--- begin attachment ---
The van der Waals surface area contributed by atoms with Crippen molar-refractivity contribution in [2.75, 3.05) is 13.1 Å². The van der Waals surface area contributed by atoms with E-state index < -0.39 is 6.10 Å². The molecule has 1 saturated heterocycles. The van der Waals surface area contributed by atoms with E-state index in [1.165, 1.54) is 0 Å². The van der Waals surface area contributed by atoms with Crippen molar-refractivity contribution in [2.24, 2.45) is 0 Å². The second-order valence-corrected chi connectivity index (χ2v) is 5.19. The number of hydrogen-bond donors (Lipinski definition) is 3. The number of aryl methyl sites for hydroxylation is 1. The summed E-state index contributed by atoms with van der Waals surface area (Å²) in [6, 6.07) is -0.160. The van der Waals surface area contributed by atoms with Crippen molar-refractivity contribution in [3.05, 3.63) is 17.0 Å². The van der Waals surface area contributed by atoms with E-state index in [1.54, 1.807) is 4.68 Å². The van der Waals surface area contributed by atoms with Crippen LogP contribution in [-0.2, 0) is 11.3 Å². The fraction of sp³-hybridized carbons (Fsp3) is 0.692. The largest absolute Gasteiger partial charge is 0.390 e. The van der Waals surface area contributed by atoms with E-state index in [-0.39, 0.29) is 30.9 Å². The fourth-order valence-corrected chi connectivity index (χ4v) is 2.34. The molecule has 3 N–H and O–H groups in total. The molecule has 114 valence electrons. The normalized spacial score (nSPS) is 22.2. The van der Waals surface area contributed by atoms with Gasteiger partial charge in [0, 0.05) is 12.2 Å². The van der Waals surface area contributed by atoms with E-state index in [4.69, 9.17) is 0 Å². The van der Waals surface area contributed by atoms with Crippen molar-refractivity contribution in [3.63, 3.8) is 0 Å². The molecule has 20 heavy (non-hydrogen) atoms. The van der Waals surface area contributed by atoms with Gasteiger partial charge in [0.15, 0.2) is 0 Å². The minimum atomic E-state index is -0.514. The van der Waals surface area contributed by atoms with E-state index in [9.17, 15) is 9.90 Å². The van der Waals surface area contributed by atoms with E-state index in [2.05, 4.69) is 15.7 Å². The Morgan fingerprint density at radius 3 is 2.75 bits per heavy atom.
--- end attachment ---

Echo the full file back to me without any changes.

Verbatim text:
The van der Waals surface area contributed by atoms with Crippen molar-refractivity contribution in [2.75, 3.05) is 13.1 Å². The van der Waals surface area contributed by atoms with E-state index < -0.39 is 6.10 Å². The molecule has 1 saturated heterocycles. The van der Waals surface area contributed by atoms with E-state index in [1.165, 1.54) is 0 Å². The van der Waals surface area contributed by atoms with Crippen molar-refractivity contribution in [2.24, 2.45) is 0 Å². The second-order valence-corrected chi connectivity index (χ2v) is 5.19. The number of hydrogen-bond donors (Lipinski definition) is 3. The number of aryl methyl sites for hydroxylation is 1. The summed E-state index contributed by atoms with van der Waals surface area (Å²) in [6, 6.07) is -0.160. The van der Waals surface area contributed by atoms with Crippen molar-refractivity contribution in [3.05, 3.63) is 17.0 Å². The van der Waals surface area contributed by atoms with E-state index in [1.54, 1.807) is 4.68 Å². The van der Waals surface area contributed by atoms with Crippen LogP contribution in [-0.2, 0) is 11.3 Å². The fraction of sp³-hybridized carbons (Fsp3) is 0.692. The largest absolute Gasteiger partial charge is 0.390 e. The van der Waals surface area contributed by atoms with E-state index in [-0.39, 0.29) is 30.9 Å². The fourth-order valence-corrected chi connectivity index (χ4v) is 2.34. The molecule has 3 N–H and O–H groups in total. The molecule has 114 valence electrons. The normalized spacial score (nSPS) is 22.2. The van der Waals surface area contributed by atoms with Gasteiger partial charge in [0, 0.05) is 12.2 Å². The van der Waals surface area contributed by atoms with E-state index in [4.69, 9.17) is 0 Å². The van der Waals surface area contributed by atoms with Crippen molar-refractivity contribution in [3.63, 3.8) is 0 Å². The molecule has 20 heavy (non-hydrogen) atoms. The van der Waals surface area contributed by atoms with Gasteiger partial charge in [0.15, 0.2) is 0 Å². The minimum atomic E-state index is -0.514. The van der Waals surface area contributed by atoms with E-state index in [9.17, 15) is 9.90 Å². The van der Waals surface area contributed by atoms with E-state index in [2.05, 4.69) is 15.7 Å². The Morgan fingerprint density at radius 3 is 2.75 bits per heavy atom.